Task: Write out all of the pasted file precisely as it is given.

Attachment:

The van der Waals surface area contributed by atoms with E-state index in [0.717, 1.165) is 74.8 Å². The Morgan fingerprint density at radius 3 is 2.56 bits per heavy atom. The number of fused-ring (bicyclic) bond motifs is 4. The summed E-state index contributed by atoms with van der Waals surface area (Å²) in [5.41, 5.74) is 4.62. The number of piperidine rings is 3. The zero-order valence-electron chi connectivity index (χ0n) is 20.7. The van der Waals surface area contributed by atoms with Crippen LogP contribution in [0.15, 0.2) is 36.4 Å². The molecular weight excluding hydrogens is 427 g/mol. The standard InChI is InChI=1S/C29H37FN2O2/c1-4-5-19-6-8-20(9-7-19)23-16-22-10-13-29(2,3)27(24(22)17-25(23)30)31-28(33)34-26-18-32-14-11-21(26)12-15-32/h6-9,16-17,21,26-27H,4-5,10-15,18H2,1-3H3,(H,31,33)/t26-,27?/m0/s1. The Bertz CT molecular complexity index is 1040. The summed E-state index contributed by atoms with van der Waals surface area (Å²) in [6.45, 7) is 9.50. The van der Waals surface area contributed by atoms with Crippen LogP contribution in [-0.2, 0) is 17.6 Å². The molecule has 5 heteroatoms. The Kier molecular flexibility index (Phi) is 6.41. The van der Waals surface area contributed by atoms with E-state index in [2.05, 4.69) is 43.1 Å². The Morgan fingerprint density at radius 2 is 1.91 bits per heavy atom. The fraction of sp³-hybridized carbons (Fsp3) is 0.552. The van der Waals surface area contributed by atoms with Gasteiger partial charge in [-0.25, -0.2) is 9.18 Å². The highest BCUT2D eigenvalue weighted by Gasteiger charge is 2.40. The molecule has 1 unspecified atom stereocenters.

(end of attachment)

The van der Waals surface area contributed by atoms with E-state index in [0.717, 1.165) is 74.8 Å². The Morgan fingerprint density at radius 3 is 2.56 bits per heavy atom. The number of fused-ring (bicyclic) bond motifs is 4. The summed E-state index contributed by atoms with van der Waals surface area (Å²) in [5.41, 5.74) is 4.62. The number of piperidine rings is 3. The zero-order valence-electron chi connectivity index (χ0n) is 20.7. The van der Waals surface area contributed by atoms with Crippen LogP contribution in [0.15, 0.2) is 36.4 Å². The molecular weight excluding hydrogens is 427 g/mol. The standard InChI is InChI=1S/C29H37FN2O2/c1-4-5-19-6-8-20(9-7-19)23-16-22-10-13-29(2,3)27(24(22)17-25(23)30)31-28(33)34-26-18-32-14-11-21(26)12-15-32/h6-9,16-17,21,26-27H,4-5,10-15,18H2,1-3H3,(H,31,33)/t26-,27?/m0/s1. The Bertz CT molecular complexity index is 1040. The summed E-state index contributed by atoms with van der Waals surface area (Å²) in [6.45, 7) is 9.50. The van der Waals surface area contributed by atoms with Crippen LogP contribution in [-0.2, 0) is 17.6 Å². The molecule has 5 heteroatoms. The Kier molecular flexibility index (Phi) is 6.41. The van der Waals surface area contributed by atoms with E-state index in [2.05, 4.69) is 43.1 Å². The Morgan fingerprint density at radius 2 is 1.91 bits per heavy atom. The fraction of sp³-hybridized carbons (Fsp3) is 0.552. The van der Waals surface area contributed by atoms with Gasteiger partial charge in [-0.25, -0.2) is 9.18 Å². The highest BCUT2D eigenvalue weighted by Gasteiger charge is 2.40. The molecule has 1 unspecified atom stereocenters.